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Why the NBA Apparel Deal Makes Sense for Nike

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Cost comparisons in the NBA apparel deal

Adidas will end its 11-year apparel contract with the NBA (National Basketball Association) in 2017. That deal cost Adidas about $400 million, according to the Portland Business Journal. But Nike (NKE) will pay considerably more for its NBA apparel and uniform sponsorship rights that will begin with the 2017-2018 basketball season. Nike will reportedly pay $1 billion for the eight-year apparel contract, according to a Bloomberg report.

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Nike’s market share

Nike is already the dominant brand in US basketball footwear with a 62% market share. More players sport Nike and Jordan brands footwear than any rival brand.

However, Nike doesn’t enjoy the same dominance in sports apparel. In 1Q15, Nike (NKE) had a 13% share of the US sports apparel market. In comparison, Under Armour (UA), Adidas (ADDYY), and Hanesbrands (HBI) had 6%, 3%, and 3% share, respectively.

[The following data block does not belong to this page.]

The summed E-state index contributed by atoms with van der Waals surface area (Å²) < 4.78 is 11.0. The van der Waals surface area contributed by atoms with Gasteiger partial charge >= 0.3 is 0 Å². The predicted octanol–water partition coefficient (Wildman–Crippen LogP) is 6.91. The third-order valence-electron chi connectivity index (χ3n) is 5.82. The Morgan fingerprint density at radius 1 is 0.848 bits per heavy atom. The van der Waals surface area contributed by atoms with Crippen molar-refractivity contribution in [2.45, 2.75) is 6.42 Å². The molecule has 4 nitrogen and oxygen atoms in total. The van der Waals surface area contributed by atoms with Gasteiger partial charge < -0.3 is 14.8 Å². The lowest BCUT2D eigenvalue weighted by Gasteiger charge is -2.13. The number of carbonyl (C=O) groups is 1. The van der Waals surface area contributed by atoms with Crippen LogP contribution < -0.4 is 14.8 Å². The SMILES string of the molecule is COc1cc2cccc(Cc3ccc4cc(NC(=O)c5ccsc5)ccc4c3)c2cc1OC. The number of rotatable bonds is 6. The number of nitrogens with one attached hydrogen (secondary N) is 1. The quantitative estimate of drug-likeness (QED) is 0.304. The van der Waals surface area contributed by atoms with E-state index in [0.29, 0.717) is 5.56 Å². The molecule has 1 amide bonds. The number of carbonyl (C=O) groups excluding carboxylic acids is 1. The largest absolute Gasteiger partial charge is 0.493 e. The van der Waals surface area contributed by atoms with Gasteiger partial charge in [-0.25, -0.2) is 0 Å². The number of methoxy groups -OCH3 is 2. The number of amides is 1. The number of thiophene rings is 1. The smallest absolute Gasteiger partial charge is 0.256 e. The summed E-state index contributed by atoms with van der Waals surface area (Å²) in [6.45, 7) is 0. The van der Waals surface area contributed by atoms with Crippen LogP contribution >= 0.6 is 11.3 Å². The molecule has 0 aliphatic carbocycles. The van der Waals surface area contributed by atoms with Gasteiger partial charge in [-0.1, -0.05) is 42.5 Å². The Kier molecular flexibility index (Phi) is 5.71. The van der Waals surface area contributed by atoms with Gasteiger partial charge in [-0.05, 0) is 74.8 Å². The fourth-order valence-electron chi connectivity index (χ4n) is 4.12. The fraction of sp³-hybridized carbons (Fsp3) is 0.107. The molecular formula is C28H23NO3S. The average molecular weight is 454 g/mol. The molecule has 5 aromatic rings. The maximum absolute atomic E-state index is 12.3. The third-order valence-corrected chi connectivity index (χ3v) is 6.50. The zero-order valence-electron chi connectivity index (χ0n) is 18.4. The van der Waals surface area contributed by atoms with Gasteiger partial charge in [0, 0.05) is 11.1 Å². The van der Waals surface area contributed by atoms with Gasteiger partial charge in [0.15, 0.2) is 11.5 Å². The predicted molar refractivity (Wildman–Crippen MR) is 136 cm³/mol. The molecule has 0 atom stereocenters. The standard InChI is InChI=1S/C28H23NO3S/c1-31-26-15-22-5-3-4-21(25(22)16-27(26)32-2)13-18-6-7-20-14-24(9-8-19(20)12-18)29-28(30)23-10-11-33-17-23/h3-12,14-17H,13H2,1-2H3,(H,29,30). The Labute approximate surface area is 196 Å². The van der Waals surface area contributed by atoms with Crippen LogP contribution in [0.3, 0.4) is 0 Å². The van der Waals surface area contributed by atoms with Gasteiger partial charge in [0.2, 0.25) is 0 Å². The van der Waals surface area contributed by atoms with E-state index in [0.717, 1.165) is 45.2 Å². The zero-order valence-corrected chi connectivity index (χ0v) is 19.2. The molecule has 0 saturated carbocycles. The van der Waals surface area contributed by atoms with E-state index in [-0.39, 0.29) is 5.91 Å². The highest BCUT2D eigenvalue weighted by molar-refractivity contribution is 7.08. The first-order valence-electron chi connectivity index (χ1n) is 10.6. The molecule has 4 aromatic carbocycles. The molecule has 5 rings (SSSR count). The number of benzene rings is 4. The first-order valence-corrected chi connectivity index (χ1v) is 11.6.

Competitive athleisure wear market

The athleisure wear industry is seeing some new entrants that are attracted by higher growth prospects. Premium brands include Lululemon Athletica (LULU). Some mid-market entrants are L Brands (LB) with its Pink brand, The Gap (GPS) with Athleta, and Foot Locker (FL) with its SIX:02 concept.

The NBA deal should boost sales

NBA apparel already has a niche customer base, catering more to men, but now Nike gets product exclusivity through the NBA contract. This, along with the WNBA deal, will likely boost Nike’s apparel revenue for men and women. Apparel accounted for 29.1% of Nike’s total revenue in fiscal 2014, while footwear accounted for 58.3%.

Nike is among the elite 30 stocks in the Dow Jones Industrial Average. The SPDR Dow Jones Industrial Average ETF (DIA) has 3.8% of its assets invested in Nike. Nike is also part of the SPDR S&P 500 ETF (SPY) with a 0.4% weight.

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